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As a graduate of Rutgers University, it was an easy decision for Dr. James Barr von Oehsen to take the position of Associate Vice President for the Office of Advanced Research Computing (OARC) in March 2016. Returning to his alma mater, he was tasked to help Rutgers become a nationally (and internationally) recognized leader and provider of advanced cyberinfrastructure and to provide strategic leadership in advancing Rutgers University’s research and scholarly achievements on all campuses through next generation computing, data science, networking, and creative learning environments.

Dr. von Oehsen explains some of his immediate priorities, especially as the cyberinfrastructure continues to experience growth and the research computing capabilities become more enhanced. “My goal is to enable research by working very closely with the research community, get their input on their needs, where the bottlenecks are, and then design and build infrastructure to meet these needs and to remove as many of the bottlenecks as possible. This approach, along with an extensive education, outreach, and training program, makes sure that the cyberinfrastructure ecosystem OARC builds will get used optimally and solve many of the issues faced by the research community,” he said.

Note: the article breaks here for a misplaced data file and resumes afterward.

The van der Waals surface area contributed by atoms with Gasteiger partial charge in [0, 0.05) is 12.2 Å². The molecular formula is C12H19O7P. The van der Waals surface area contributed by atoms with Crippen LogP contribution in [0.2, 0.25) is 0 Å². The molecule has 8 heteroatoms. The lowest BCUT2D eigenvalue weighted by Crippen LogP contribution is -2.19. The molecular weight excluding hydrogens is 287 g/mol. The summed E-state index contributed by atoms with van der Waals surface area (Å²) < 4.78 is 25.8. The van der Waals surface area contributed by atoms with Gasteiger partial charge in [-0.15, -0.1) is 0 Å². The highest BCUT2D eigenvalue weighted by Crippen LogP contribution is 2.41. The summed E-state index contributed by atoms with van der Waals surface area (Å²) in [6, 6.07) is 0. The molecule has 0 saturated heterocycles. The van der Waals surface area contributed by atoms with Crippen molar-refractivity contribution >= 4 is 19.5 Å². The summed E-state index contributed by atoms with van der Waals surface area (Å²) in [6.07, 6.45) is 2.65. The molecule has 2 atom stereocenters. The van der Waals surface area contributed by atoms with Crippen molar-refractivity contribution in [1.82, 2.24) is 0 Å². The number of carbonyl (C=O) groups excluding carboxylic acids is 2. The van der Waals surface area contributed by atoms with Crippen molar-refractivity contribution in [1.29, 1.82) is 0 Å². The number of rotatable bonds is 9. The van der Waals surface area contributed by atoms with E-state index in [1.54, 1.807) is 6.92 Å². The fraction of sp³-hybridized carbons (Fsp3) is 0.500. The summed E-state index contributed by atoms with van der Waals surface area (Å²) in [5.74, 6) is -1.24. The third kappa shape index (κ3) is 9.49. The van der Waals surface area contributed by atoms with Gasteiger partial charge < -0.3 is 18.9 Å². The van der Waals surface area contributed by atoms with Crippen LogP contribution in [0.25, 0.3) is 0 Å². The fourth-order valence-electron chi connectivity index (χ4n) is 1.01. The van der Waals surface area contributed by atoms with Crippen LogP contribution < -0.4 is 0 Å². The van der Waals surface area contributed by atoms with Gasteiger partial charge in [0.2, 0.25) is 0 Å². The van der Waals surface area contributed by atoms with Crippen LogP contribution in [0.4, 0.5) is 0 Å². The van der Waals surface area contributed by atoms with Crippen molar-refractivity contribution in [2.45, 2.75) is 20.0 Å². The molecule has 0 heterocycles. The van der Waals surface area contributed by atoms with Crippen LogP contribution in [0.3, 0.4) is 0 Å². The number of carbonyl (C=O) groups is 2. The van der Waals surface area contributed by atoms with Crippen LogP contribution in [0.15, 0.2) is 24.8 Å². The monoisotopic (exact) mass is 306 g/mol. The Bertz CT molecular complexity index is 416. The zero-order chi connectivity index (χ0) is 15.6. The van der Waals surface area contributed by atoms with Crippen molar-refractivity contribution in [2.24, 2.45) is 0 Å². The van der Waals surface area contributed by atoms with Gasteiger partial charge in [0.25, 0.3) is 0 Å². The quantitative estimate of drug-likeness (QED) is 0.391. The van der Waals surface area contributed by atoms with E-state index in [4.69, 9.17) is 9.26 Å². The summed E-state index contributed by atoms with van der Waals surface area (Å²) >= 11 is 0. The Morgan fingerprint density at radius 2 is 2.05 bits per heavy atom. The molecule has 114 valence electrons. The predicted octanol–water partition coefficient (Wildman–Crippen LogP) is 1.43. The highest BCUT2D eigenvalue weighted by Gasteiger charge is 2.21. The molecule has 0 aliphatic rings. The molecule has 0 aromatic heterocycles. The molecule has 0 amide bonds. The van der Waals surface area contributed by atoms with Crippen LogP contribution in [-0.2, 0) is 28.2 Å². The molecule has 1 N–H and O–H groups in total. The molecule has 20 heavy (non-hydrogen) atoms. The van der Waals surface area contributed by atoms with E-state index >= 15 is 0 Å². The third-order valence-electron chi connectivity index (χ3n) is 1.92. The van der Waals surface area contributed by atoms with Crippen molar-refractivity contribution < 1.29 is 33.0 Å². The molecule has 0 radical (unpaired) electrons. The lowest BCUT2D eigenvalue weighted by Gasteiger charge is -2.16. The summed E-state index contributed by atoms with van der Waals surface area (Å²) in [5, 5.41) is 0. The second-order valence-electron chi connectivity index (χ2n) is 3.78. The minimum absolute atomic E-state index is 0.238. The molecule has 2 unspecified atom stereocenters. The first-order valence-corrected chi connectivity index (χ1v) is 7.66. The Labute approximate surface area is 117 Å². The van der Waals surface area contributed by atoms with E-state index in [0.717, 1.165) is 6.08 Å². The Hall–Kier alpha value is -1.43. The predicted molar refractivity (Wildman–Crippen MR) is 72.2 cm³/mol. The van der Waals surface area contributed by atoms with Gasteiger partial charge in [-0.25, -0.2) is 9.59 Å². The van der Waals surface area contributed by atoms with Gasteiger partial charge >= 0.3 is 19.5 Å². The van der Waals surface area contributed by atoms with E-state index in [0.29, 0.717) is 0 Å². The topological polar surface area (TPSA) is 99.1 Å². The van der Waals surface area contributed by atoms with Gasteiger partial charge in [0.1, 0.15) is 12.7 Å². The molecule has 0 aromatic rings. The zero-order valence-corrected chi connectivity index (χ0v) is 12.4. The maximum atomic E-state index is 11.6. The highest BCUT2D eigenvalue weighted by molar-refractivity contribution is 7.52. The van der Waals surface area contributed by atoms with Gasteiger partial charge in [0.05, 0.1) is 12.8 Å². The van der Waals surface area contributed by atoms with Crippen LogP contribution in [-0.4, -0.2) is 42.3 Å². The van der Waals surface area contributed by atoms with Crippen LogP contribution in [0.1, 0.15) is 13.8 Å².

By providing new technologies and support, it helps keep Rutgers’ research community competitive and makes the university a desirable place to do research. “Our goal is to support as many people as possible as well as to help recruit young research talent to Rutgers,” Dr. von Oehsen explained.

The OARC is a centrally funded support organization providing on-line and in-person training to faculty, staff, and students in the basic use of computing resources; assistance for success in program compiling, installation and running; and code parallelization/optimization. OARC computational scientists are highly trained in the STEM and life sciences and, coupled with their system administration teammates, support and oftentimes collaborate with investigators on demanding problems requiring high performance and high throughput computing, high performance networking, data access and interpretation, visualization in a multitude of scientific disciplines including engineering, physics, chemistry, life and clinical sciences and the humanities.

The centrally managed advanced computing system is designed to feel as close to a local system as possible, so the researcher doesn’t feel a difference between a system managed by their group and an OARC system. In lieu of payment to manage their purchase, OARC asks that unused compute cycles go into a general pool that is open to the entire Rutgers community.